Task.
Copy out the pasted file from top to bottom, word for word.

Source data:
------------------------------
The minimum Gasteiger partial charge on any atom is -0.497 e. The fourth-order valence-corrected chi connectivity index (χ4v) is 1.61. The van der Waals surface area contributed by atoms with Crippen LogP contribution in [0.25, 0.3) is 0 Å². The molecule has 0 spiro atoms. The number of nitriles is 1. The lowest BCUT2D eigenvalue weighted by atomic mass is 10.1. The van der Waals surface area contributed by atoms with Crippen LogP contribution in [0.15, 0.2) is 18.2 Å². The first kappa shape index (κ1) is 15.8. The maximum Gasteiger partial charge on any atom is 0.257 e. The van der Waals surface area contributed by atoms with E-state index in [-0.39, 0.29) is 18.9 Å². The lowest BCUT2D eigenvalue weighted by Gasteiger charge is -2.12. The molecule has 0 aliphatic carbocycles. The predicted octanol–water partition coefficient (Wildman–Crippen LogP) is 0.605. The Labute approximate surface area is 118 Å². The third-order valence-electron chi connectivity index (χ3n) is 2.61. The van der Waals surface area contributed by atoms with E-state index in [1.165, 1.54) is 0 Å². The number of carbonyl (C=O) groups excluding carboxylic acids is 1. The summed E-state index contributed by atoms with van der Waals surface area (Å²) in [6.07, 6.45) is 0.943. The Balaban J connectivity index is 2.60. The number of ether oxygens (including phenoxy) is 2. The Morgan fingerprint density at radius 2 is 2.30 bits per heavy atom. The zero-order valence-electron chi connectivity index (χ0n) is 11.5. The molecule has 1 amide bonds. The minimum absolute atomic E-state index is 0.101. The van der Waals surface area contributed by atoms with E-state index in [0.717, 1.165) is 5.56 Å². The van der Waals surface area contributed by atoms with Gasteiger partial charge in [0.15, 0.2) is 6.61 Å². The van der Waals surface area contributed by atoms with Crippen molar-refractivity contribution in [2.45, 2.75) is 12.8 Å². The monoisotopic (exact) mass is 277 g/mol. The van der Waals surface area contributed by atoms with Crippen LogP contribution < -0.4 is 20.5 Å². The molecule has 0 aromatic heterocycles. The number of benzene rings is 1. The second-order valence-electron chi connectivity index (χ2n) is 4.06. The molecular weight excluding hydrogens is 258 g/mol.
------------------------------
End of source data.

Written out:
The minimum Gasteiger partial charge on any atom is -0.497 e. The fourth-order valence-corrected chi connectivity index (χ4v) is 1.61. The van der Waals surface area contributed by atoms with Crippen LogP contribution in [0.25, 0.3) is 0 Å². The molecule has 0 spiro atoms. The number of nitriles is 1. The lowest BCUT2D eigenvalue weighted by atomic mass is 10.1. The van der Waals surface area contributed by atoms with Crippen LogP contribution in [0.15, 0.2) is 18.2 Å². The first kappa shape index (κ1) is 15.8. The maximum Gasteiger partial charge on any atom is 0.257 e. The van der Waals surface area contributed by atoms with E-state index in [-0.39, 0.29) is 18.9 Å². The lowest BCUT2D eigenvalue weighted by Gasteiger charge is -2.12. The molecule has 0 aliphatic carbocycles. The predicted octanol–water partition coefficient (Wildman–Crippen LogP) is 0.605. The Labute approximate surface area is 118 Å². The third-order valence-electron chi connectivity index (χ3n) is 2.61. The van der Waals surface area contributed by atoms with E-state index in [1.165, 1.54) is 0 Å². The number of carbonyl (C=O) groups excluding carboxylic acids is 1. The summed E-state index contributed by atoms with van der Waals surface area (Å²) in [6.07, 6.45) is 0.943. The Balaban J connectivity index is 2.60. The number of ether oxygens (including phenoxy) is 2. The Morgan fingerprint density at radius 2 is 2.30 bits per heavy atom. The zero-order valence-electron chi connectivity index (χ0n) is 11.5. The molecule has 1 amide bonds. The minimum absolute atomic E-state index is 0.101. The van der Waals surface area contributed by atoms with E-state index in [0.717, 1.165) is 5.56 Å². The van der Waals surface area contributed by atoms with Gasteiger partial charge in [0.15, 0.2) is 6.61 Å². The van der Waals surface area contributed by atoms with Crippen molar-refractivity contribution in [2.45, 2.75) is 12.8 Å². The monoisotopic (exact) mass is 277 g/mol. The van der Waals surface area contributed by atoms with Crippen LogP contribution < -0.4 is 20.5 Å². The molecule has 0 aromatic heterocycles. The number of benzene rings is 1. The second-order valence-electron chi connectivity index (χ2n) is 4.06. The molecular weight excluding hydrogens is 258 g/mol.